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Old 12-28-11, 11:30 PM   #1
david58
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Are there times it is just dumb to ride?

Tonight I was driving in Corvallis, OR, a cycling-friendly college town (a dangerous combination IMHO). Windy, very windy, and torrential rain. Very difficult to see as a driver.

Was spooked a couple of times by cyclists passing me, with no apparent headlight and marginal tail light. Saw other unlit bikes (this was all after dark).

I noticed how hard it was for me to make out the lines on the road whilst driving, and how the glare of headlights and taillights, and the bright advertising signs, and the constant change in lighting from moving from under a street light to areas in between.

I also noticed how my eyes (I'm 53) don't care for the new bright blue headlights, and especially the cars that either are using driving lights or leaving the lights on high beam.

I came to the conclusion that there are some times where cycling is just plain dumb. Drivers, no matter how conscientious, are going to have a hard time seeing even a well-lit cyclist in these conditions. I just scratched these weather conditions off my ride day list - even though it will impact my commute and my monthly mileage.

Sure, the right to ride is there - but even the most careful driver is having trouble in these conditions, and I couldn't help but think that the folks I saw out there today hadn't really thought it through very well.
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Old 12-29-11, 12:21 AM   #2
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These times that "cycling is plain dumb" often overlap those times where driving would be correspondingly more risky. I'll give you a hint: if you're having difficulty seeing out of your car, other drivers are having difficulty seeing out of theirs. Everyone's risk proportionately increases during these times. In my experience, my own visibility from a bike is more consistent in inclement weather than when I am in a car. I really feel trapped when I'm in my car and its raining, when I'm riding my glasses can get wet, but never as bad as a car windshield, plus I have more feedback from sound, that is, I can hear what cars around me are doing better. Rain in a car is loud. That doesn't mean I'm safer during these times, but I don't feel much safer being on the interstate in my car during a downpour either.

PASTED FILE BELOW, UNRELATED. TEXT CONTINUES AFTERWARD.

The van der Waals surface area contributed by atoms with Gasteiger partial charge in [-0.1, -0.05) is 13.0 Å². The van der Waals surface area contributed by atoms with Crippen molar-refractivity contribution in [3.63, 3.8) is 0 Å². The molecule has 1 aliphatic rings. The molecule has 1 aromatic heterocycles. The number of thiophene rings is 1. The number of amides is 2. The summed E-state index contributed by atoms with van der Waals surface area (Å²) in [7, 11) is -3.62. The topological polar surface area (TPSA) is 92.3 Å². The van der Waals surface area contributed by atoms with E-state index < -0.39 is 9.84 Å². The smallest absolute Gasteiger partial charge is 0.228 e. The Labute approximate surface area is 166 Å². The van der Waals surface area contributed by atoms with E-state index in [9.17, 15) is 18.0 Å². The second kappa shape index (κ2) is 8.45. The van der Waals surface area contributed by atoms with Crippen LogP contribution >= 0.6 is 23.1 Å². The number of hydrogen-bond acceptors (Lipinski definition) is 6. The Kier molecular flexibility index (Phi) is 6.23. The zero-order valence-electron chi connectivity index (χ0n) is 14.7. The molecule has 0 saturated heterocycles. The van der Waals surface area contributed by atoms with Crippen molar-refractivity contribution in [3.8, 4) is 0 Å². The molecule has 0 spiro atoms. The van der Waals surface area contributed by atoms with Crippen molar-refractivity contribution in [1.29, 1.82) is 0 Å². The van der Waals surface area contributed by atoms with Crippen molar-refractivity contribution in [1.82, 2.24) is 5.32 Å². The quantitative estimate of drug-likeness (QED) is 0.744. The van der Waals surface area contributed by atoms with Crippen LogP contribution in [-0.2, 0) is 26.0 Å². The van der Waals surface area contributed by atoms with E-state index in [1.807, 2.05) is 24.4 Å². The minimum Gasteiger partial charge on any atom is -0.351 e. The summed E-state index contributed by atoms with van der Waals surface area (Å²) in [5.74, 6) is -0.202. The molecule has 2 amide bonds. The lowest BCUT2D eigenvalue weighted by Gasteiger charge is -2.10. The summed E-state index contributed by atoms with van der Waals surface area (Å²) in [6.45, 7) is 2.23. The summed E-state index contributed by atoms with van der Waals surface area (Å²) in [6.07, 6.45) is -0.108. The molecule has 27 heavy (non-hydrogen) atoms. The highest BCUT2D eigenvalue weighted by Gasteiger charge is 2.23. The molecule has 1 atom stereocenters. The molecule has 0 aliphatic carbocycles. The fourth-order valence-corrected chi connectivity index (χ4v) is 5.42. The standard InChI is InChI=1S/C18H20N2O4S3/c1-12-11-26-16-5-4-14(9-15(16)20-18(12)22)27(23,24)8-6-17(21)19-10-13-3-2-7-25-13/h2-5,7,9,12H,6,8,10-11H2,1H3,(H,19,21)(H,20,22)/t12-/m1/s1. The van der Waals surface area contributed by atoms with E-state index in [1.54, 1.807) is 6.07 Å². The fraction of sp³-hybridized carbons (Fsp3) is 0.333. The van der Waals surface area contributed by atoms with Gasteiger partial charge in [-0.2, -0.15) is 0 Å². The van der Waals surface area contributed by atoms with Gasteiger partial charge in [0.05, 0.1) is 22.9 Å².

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Old 12-29-11, 12:23 AM   #3
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Under the conditions you describe, I think the people that are not wearing reflective gear and using good lights are taking their lives in their hands. I don't ride in town without those and a helmet light to get people's attention. If you are wearing good reflective gear, there are very few conditions that aren't reasonably safe.
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Old 12-29-11, 12:29 AM   #4
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Originally Posted by david58 View Post